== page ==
It needn’t be this way though. On page 82 of this month’s magazine, Leisure-net MD Mike Hill writes about his experiences in New Zealand, where the average NPS score is 70 per cent (compared to a UK average of just 34 per cent, and a US average of around 43 per cent). Hill gives his views on why this is – and it isn’t rocket science. While much of the talk today revolves around technology’s transformational impact on a business, it’s a good old-fashioned focus on people which lies at the heart of New Zealand’s soaring NPS results: community-building, strong personal relationships and great communication.

It was with all of these findings in mind that, while attending IHRSA in Los Angeles last month, I took the opportunity to visit a selection of the city’s boutiques, and specifically the much-vaunted SoulCycle. NPS data doesn’t exist for this operator, but the sheer volume of rave reviews that flood both social and traditional media bears witness to an army of highly vocal fans (the so-called NPS ‘promoters’) all wanting to share their love for the brand.

So what did I think? Well... I’m a promoter too, after only one ride. And that’s quite simply because – in addition to the great vibe created by the music, décor and a full class of 54 SoulCyclers at 7.00am – the staff delivered a first-class experience from the moment I walked in. Yes, you can book online, but you don’t have to. When I’d popped in unannounced the day before, I’d had a warm welcome from an enthusiast-turned-staff member who couldn’t have made me more excited about what I was about to experience... which turned out to be a party-like class led by an instructor whose infectious enjoyment rubbed off on you. And the personal touch continued after the class when my tweet, which demanded no response, nevertheless got one within the hour.

So SoulCycle embraces tech... but subtly, using it to support and add convenience to what remains a very human experience. Crucially, it doesn’t replace people. Rather, it’s used to build on and enhance the sense of community that’s already been created in the studio.

And that’s really important in this dizzying era of hi-tech change. Technology – from VR to AI to live streaming, plus a multitude of innovations not yet conceived – will transform our sector. But people still relate to other people. It’s time to stop creating apps just because we think we should have one, and work out where tech can be implemented to genuinely enhance our offering.

Kate Cracknell
[email protected]
@healthclubkate

Sign up here to get HCM's weekly ezine and every issue of HCM magazine free on digital.
https://www.leisureopportunities.co.uk/images/92627_890155.jpg
To win loyalty from our members, we must bring back a good old-fashioned focus on people, says Kate Cracknell
Kate Cracknell, Editor, Health club Management,Kate Cracknell, The Retention People, Dr Melvyn Hillsdon, Mike Hill, Leisure-net, SoulCycle, IHRSA 2017,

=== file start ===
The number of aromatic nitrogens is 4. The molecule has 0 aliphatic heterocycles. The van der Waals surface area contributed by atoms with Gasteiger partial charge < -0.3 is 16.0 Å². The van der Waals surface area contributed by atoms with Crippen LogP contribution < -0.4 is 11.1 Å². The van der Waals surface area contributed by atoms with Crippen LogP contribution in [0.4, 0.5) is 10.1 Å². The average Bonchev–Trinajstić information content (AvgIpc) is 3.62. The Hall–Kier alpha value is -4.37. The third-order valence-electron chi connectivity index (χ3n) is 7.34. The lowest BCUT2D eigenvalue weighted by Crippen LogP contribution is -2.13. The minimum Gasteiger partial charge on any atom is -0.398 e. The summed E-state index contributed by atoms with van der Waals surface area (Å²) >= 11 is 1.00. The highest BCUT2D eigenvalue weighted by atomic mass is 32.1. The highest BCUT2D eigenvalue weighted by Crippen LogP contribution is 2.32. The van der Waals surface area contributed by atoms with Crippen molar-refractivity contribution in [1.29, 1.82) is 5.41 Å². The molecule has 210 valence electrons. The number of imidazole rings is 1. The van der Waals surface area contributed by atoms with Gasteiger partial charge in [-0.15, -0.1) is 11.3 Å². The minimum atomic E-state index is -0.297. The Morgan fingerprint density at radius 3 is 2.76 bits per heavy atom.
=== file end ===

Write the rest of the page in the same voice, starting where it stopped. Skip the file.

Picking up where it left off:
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A new pioneering approach looks to help cancer patients prepare for and respond to treatment ...
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Peloton is recalling all of its Tread and Tread+ machines in the US, after striking ...
Latest News
Health club operator Bannatyne is repositioning itself as a wellness provider, as it looks to ...
Latest News
Health clubs and leisure centres in Northern Ireland reopened their doors on Friday 30 April, ...
Latest News
It's time to refocus on the changing needs of older adults, according to a new ...
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In breaking news, HCM understands that David Lloyd Leisure's Glenn Earlam will move from his ...
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Sport England has reported a drop of 710,000 in the number of people classed as ...
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promotion
The UK’s first dedicated leisure development framework has completed its first four-year term with £144m committed investment in public leisure projects.
Opinion: UK’s first leisure framework celebrates £144m investment in public leisure
Featured supplier news
Featured supplier news: Cryotherapy specialists, L&R Kältetechnik, launch new artofcryo.com division
L&R Kältetechnik has launched a new division, named artofcryo.com, after 30 years’ experience with -110 °C electrical solutions.
Featured supplier news
Featured supplier news: Bounce back faster with a new risk-free joiner channel
The industry is eagerly awaiting the reopening of health clubs and leisure centres in another year affected by COVID-19, where the only thing that’s been certain is uncertainty.
Company profiles
Company profile: Physical Company
Physical Company’s mission statement is ‘First for Fitness Solutions’ – a statement that reflects the ...
Company profiles
Company profile: Merrithew™ - Leaders in Mindful Movement™
Merrithew™ enriches the lives of others with responsible exercise modalities and innovative, multidisciplinary fitness offerings ...
Catalogue Gallery
Click on a catalogue to view it online
Directory
Management software
fibodo Limited: Management software
Skincare
Comfort Zone - Davines S.p.A: Skincare
Spa software
SpaBooker: Spa software
Hydrotherapy / spa fragrances
Kemitron GmbH: Hydrotherapy / spa fragrances
Lockers/interior design
Fitlockers: Lockers/interior design
Salt therapy products
Saltability: Salt therapy products
Flooring
Total Vibration Solutions / TVS Sports Surfaces: Flooring
Uniforms
Service Sport: Uniforms
Exercise equipment
Matrix Fitness: Exercise equipment
Fitness equipment
Octane Fitness: Fitness equipment
Property & Tenders
Diary dates
07-09 Jun 2021
Virtual summit,
Diary dates
12 Jun 2021
Worldwide, Various,
Diary dates
13-14 Jun 2021
Online,
Diary dates
01-04 Jul 2021
Expo Centre & Riviera di Rimini, Italy
Diary dates
18-19 Sep 2021
Locations worldwide,
Diary dates
21-24 Sep 2021
Messe Stuttgart, Germany
Diary dates
28-29 Sep 2021
ExCeL London, London, United Kingdom
Diary dates
04-07 Nov 2021
Exhibition Centre , Cologne, Germany
Diary dates
01-07 Dec 2022
tbc, Dunedin, New Zealand
Diary dates